Changing the Organisational Structure
• Why change the structure?
– Growth of the business means a more formal structure
is appropriate
– Reduce costs and complexity (key)
– Employee motivation needs boosting
– Customer service and/or quality improvements
• Challenges
– Manager and employee resistance
– Disruption and demotivation = potential problems
with staff retention
– Costs (e.g. redundancies)
– Negative impact on customer service or quality
Focusing on the Workforce
Workforce Roles
Managerial and supervisory roles
within the hierarchy
Work Loads
The tasks an individual employee
has to complete within a period
Job Allocations
The way in which tasks are
allocated to certain jobs
Common Workforce Roles
Directors
Managers
Team Leaders
Supervisors
Roles - Directors
Directors
• In overall charge of business
• Appointed by shareholders
• Responsibility for key business
functions
–
–
–
–
Marketing
Finance
Operations
HRM
• Close day-to-day involvement in
small/medium sized businesses
Roles - Managers
Managers
• Report to Directors
• Responsible for specific
departments / activities
• Oversee budgetary control
• Have responsibility for their
functional areas & budgets
• May delegate tasks to
subordinates
• Managerial styles will vary
Roles – Team Leaders
Team Leaders
• Tasked with ensuring that
teams of employees work well
together
• Associated with a matrix
organisational structure
• Team leader:
– Allocates workload & jobs
between the team members
– Manages team resources
– Focuses on quality & team
motivation
Roles – Supervisors
Supervisors
• Common role in a tall hierarchy
• Responsible for allocating jobs
to subordinates (at different
levels of the hierarchy)
• Traditional activities:
– Checking quality (quality control)
– Organising staff
– Maintaining discipline
Communication
In Business
Communication - Defined
The process by which a
message or information
is exchanged from a
sender to a receiver
Communication
• Two-way communication
– When feedback on message is given back from
receiver to sender
• Communication can be…
• Internal: between people in the same
business
• External: with people outside the
business
Internal Communication
• When communications occur between employees of
a business
• Internal communication links together all the
different activities involved in a business
• Ensures all employees are working towards the same
goal and know exactly what they should be doing and
by when
• Example:
– A production manager (sender) sends a message to a sales
manager (receiver) asking for sales forecasts for the next 6
months so they can plan production levels. The sales manager
replies (feedback) to the production manager with the
appropriate figures.
External Communication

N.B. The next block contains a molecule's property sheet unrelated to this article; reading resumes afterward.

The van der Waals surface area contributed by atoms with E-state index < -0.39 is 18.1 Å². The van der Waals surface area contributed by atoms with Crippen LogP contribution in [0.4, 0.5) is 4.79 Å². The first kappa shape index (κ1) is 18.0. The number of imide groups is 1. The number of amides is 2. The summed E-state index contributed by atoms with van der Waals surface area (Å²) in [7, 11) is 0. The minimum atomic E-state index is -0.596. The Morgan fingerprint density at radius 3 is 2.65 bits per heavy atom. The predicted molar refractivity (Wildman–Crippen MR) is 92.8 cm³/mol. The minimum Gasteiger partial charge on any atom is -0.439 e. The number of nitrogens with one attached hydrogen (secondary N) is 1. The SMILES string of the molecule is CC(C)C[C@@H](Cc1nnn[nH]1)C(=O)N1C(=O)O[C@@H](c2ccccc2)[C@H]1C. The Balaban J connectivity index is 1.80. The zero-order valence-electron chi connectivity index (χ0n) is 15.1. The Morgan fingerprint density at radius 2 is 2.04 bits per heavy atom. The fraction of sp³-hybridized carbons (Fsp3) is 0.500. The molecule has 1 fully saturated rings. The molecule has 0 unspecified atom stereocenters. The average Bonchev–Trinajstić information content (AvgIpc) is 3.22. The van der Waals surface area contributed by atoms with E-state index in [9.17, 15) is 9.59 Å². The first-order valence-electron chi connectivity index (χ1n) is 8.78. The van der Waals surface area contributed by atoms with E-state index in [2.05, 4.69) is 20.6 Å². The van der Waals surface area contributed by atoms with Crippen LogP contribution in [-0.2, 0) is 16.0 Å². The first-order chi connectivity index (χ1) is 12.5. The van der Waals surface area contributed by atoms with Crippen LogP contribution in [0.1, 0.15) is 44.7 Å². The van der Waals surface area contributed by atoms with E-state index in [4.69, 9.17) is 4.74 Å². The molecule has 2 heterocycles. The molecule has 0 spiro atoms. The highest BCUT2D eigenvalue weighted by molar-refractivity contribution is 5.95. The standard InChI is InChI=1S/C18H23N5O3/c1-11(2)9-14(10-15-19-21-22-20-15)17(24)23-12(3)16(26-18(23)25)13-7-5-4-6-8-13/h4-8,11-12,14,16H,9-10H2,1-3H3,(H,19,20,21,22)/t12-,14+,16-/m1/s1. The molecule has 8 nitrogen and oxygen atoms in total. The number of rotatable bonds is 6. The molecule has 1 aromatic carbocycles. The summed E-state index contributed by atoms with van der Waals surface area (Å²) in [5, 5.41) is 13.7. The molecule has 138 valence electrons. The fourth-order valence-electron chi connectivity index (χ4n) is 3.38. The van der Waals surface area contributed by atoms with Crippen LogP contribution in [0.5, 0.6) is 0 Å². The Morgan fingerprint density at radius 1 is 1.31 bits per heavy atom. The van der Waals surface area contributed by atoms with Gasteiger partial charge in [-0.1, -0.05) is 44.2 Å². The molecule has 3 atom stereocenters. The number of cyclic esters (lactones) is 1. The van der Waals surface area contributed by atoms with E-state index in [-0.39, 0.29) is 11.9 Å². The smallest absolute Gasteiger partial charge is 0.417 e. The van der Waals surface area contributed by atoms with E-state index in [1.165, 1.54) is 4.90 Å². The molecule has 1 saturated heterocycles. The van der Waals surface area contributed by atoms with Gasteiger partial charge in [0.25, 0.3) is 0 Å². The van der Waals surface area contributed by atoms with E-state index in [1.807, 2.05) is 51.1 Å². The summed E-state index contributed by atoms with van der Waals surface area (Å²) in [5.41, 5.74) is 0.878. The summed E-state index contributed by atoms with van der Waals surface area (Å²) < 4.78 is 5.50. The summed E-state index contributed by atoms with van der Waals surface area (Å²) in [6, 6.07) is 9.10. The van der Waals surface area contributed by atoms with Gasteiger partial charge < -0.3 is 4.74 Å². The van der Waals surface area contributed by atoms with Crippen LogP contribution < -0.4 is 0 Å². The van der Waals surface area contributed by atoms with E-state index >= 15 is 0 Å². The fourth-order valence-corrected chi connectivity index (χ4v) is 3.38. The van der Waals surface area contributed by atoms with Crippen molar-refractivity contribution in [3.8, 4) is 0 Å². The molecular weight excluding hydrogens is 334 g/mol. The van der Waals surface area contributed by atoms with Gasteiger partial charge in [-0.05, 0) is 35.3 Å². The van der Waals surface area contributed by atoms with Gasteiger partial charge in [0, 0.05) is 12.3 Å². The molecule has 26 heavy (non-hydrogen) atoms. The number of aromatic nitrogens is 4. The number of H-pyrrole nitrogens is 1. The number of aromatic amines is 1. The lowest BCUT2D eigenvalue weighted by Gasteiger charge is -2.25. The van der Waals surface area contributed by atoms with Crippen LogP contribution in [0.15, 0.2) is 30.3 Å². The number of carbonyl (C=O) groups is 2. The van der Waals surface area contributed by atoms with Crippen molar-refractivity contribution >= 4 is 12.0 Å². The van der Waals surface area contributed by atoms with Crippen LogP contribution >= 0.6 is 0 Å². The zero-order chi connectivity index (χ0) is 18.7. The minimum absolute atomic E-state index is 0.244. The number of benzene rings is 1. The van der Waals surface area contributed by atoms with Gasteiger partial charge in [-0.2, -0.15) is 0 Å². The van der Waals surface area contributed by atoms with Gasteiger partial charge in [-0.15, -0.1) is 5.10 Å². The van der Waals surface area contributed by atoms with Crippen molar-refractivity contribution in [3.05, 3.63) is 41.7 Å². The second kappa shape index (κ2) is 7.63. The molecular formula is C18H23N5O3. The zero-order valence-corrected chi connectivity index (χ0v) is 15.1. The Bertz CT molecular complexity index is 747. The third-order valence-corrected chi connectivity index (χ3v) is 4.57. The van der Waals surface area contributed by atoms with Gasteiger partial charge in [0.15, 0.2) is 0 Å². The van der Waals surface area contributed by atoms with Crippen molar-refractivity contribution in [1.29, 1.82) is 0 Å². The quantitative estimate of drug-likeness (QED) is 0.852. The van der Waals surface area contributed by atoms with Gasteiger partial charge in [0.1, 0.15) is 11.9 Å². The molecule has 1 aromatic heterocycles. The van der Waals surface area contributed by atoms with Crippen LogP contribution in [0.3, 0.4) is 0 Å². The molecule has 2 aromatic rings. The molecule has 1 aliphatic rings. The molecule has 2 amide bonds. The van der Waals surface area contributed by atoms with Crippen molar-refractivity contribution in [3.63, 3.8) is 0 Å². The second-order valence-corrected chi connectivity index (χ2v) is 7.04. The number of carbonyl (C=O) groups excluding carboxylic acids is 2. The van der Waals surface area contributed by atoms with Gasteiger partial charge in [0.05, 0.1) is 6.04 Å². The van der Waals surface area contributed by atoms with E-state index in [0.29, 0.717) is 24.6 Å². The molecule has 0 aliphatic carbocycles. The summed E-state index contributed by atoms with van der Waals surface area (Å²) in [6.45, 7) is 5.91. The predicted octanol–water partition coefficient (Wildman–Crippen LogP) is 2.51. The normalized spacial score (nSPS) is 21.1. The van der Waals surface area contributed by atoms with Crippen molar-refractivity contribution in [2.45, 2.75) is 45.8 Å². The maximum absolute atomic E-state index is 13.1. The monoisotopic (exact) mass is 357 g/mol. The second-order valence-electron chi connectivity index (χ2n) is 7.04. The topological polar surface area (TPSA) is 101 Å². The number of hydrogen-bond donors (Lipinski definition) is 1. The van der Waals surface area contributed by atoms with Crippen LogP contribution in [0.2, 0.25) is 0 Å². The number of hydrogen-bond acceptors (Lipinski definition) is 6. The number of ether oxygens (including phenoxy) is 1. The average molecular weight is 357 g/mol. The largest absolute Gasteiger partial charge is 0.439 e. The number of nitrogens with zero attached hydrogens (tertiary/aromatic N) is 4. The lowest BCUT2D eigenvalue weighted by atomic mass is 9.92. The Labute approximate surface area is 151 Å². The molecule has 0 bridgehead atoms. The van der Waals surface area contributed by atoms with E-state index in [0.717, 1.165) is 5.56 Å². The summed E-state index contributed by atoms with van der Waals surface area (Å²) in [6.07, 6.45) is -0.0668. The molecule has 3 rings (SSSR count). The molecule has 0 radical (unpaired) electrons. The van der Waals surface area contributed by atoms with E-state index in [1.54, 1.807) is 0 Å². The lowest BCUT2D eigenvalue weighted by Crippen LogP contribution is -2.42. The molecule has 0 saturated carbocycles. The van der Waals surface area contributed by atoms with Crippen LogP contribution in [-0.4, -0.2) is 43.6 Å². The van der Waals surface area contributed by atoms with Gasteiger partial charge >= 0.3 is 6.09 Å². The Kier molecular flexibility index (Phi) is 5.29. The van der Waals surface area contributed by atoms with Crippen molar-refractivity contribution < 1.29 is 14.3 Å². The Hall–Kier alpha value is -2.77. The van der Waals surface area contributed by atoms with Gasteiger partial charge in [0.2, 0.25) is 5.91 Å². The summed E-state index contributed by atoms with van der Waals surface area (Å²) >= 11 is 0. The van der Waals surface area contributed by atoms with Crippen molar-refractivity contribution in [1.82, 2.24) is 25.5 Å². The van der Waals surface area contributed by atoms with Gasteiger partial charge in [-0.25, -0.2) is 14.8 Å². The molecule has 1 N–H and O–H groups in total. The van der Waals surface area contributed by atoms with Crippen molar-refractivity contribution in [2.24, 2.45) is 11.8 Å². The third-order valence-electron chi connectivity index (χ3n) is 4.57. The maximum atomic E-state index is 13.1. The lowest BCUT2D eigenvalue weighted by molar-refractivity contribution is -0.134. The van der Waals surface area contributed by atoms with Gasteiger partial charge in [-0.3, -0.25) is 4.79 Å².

• Where a business communicates with people &
organisations outside of the business
• Closely linked with the idea of “stakeholders” – i.e.
those who have an interest in the activities and
results of the business
• Examples of external communication
–
–
–
–
Press releases
Marketing materials (e.g. adverts, brochures, direct mailings)
Published financial information (e.g. accounts)
Letters, emails and telephone conversations with customers and
suppliers
– Reports to government and other agencies (e.g. tax returns)
Need for Effective Communication
• Motivates employees – helps them feel part of business
• Easier to control and coordinate business activity –
prevents different parts of business going in opposite
directions
• Makes successful decision making easier – decisions are
based on more complete and accurate information
• Better communication with customers will increase sales
• Improve relationships with suppliers
• Improves chances of obtaining finance – e.g. keeping
bank up-to-date about how business is doing
Communication and Motivation
• Good communication is an important part of
motivating employees
• Motivational theorists recognise this:
– Mayo emphasised importance of communication in meeting
employees’ social needs
– Maslow and Herzberg stressed importance of recognising
employee’s achievements and self-esteem needs
• Other reasons:
–
–
–
–
–
Ensures that everyone is working towards same company goals
Enables employees to be involved in decision-making
Employees can offer feedback and give suggestions
People are motivated by having clear targets set for them
Recognise employee achievements
Methods of Obtaining Feedback
•
•
•
•
•
Face to face
Telephone
E-mail
Meetings
Video-conferencing
Factors Determining Method of
Communication
• Content of message (e.g. is it confidential
or lengthy)
• Speed required
• Amount of feedback wanted
• Type of feedback required – e.g. is a
decision required?
• Cost
Barriers to Communication
• Too many intermediaries (e.g. too many
layers in hierarchy through which
message has to be passed)
• Geographical distance between a firm’s
offices, production plants or outlets
• Communication overload – too much
information can cause problems e.g. slow
down decision making
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Improving Organisational Structures